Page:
In the present study, we aimed to address the existence of biological differences in the regulation of uricogenesis between different tumour types, and also between individual tumours within each tumour type. We also aimed to address the existence of pathological and pharmacological particularities associated with tumour uricogenesis. To address the transcriptional regulation of uricogenesis at the pan-cancer level, we used data obtained by RNA sequencing from The Cancer Genome Atlas (TCGA). TCGA is an international research initiative offering access to genomic and epigenomic results for >11000 human tumour samples, representing 33 cancer types [21,22]. Data regarding the pharmacological sensitivity of human cancer cells were accessed separately through the National Cancer Institute-60 (NCI-60). The NCI-60 is an open resource that provides access to the ‘Omics’ profiling and pharmacological response analyses for 60 human cell lines established from nine common tumour types [23]. The NCI-60 makes it possible to study the molecular determinants that regulate the efficacy of anticancer drugs [24]. Our study highlights the essential differences that exist between different tumour types and between individual tumours within each tumour type in their regulation of uricogenesis.

Materials and methods

TCGA datasets

Patients’ clinical and pathological data and RNA-seq expression values (RNA SeqV2 RSEM), were retrieved from TCGA in May 2017, using the portal Cbioportal at: http://cbioportal.org [25,26]. Twenty-four tumour datasets were analysed representing a total of 10663 patients: Acute Myeloid Leukaemia (AML, n=200), Bladder urothelial carcinoma (n=413), Brain lower grade glioma (n=530), Breast invasive carcinoma (n=1105), Cervical cancer (n=309), Colorectal adenocarcinoma (n=633), Oesophageal carcinoma (n=186), Glioblastoma (n=604), Head and Neck Squamous Cell Carcinoma (HNSCC, n=530), Kidney Renal Clear Cell Carcinoma (Kidney RCC, n=538), Kidney Renal Papillary Cell Carcinoma (Kidney RPC, n=293), Liver Hepatocellular Carcinoma (HCC, n=442), Lung adenocarcinoma (n=522), Lung squamous cell carcinoma (n=504), Ovarian serous cystadenocarcinoma (n=603), Pancreatic adenocarcinoma (PAAD, n=186), Prostate adenocarcinoma (n=499), Sarcoma (n=265), Skin cutaneous melanoma (n=479), Stomach adenocarcinoma (n=478), Testicular germ cell tumours (n=156), Thymoma (n=124), Thyroid carcinoma (n=516), Uterine corpus endometrial carcinoma (n=548). The tumour samples in TCGA are surgical resection samples obtained from primary tumours that have received no prior neoadjuvant treatment. For inter-tumour/pan-tumour analyses, gene expression was normalised to TBP (TATA-box binding protein). Z-score values were used when only one tumour type was studied.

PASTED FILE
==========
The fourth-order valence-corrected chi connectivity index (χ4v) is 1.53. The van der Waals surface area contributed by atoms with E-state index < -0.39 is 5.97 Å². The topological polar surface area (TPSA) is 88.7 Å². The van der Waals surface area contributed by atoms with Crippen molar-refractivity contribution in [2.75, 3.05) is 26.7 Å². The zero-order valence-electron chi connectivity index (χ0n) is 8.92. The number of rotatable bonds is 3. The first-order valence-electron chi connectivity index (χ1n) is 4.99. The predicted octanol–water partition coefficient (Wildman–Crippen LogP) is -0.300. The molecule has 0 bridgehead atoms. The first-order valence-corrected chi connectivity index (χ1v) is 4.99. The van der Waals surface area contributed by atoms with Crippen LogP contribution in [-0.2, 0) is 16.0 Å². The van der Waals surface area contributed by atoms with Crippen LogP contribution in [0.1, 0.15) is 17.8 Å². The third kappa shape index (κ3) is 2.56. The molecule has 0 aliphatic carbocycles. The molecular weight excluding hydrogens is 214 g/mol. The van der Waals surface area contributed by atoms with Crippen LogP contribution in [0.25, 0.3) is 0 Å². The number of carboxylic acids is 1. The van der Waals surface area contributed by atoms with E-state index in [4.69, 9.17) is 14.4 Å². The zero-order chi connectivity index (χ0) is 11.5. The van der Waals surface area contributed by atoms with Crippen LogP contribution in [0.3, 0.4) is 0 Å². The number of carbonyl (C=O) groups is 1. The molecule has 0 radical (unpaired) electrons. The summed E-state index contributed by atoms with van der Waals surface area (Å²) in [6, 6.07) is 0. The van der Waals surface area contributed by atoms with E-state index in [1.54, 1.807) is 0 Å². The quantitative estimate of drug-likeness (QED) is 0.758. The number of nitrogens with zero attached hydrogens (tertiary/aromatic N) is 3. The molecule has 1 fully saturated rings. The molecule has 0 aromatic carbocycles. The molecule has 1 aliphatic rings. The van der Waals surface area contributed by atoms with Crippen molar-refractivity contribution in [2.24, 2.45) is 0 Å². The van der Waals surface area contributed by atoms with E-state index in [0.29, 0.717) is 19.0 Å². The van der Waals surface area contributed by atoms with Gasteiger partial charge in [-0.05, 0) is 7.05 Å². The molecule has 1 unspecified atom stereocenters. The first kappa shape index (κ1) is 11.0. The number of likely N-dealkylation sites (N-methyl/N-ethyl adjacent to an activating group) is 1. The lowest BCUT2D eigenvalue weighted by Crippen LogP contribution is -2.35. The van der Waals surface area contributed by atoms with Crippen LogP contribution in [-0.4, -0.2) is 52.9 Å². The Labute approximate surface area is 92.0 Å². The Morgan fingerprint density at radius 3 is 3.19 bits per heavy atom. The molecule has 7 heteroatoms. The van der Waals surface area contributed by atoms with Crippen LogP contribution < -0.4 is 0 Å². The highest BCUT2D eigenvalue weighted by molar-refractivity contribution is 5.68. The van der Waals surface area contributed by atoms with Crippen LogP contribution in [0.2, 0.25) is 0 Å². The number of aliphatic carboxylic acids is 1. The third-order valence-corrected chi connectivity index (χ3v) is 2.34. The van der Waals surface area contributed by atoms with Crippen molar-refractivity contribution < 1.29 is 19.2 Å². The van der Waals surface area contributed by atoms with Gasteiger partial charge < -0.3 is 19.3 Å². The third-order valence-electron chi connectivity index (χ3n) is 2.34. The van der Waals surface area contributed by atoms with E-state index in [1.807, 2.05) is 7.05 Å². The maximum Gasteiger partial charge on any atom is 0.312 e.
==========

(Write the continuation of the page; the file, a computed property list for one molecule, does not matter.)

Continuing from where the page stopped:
Tumour microenvironment analysis

The ESTIMATE immune score was used to analyse the infiltration levels of immune cells in different tumours. This analysis was based on the interpretation of gene expression profiles retrieved from TCGA expression data (http://bioinformatics.mdanderson.org/estimate/) [27]. The Microenvironment Cell Population-counter (MCP counter) method was used to quantify the absolute abundance of immune and stromal cell populations in tumours [28]. The MCP counter analyses the presence of gene signatures for eight immune cell types, and fibroblasts and endothelial cells [28]. The corresponding scores are proportional to the number of the corresponding cells present in each sample, thus allowing comparisons between individual tumour samples [28].

NCI-60 analysis

The NCI-60 database, which contains data on 60 different cancer cell lines from nine different types of tumours, was accessed using the CellMiner interface (https://discover.nci.nih.gov/cellminer/). Basal mRNA expression levels (z scores) and cell sensitivity data (GI50) were retrieved for the 60 cell lines [23,29–31].

Statistical analyses

Wilcoxon test, Spearman and Pearson correlations were used as indicated and were all performed using R version 3.4.2 (https://www.r-project.org) (package Hmisc).

Results

Cancer-dependent expression of genes involved in the uricogenesis pathway

To address the tumour-intrinsic regulation of uricogenesis, we examined the expression of the three genes encoding the core enzymes of uricogenesis, i.e. APRT, HPRT1 and XDH (Figure 1). Data regarding the expression levels of the corresponding genes were extracted from TCGA and were compared among the different tumour types (Figure 2). We found a striking heterogeneity in the expression of these genes: median expression of the gene XDH showed the most striking heterogeneity with some tumours expressing negligible levels of XDH (for example, glioma and glioblastoma) while others were characterised by high XDH expression levels (PAAD, HCC and HNSCC). Interestingly, expression levels of APRT also showed great inter-tumour heterogeneity, yet to a smaller extent than XDH (a more than 102-fold difference between the median expression values in the high compared with low-expressing tumour types) (Figure 2). These findings established the existence of intrinsic differences in uricogenesis between different tumour types and between individual tumours within each tumour type.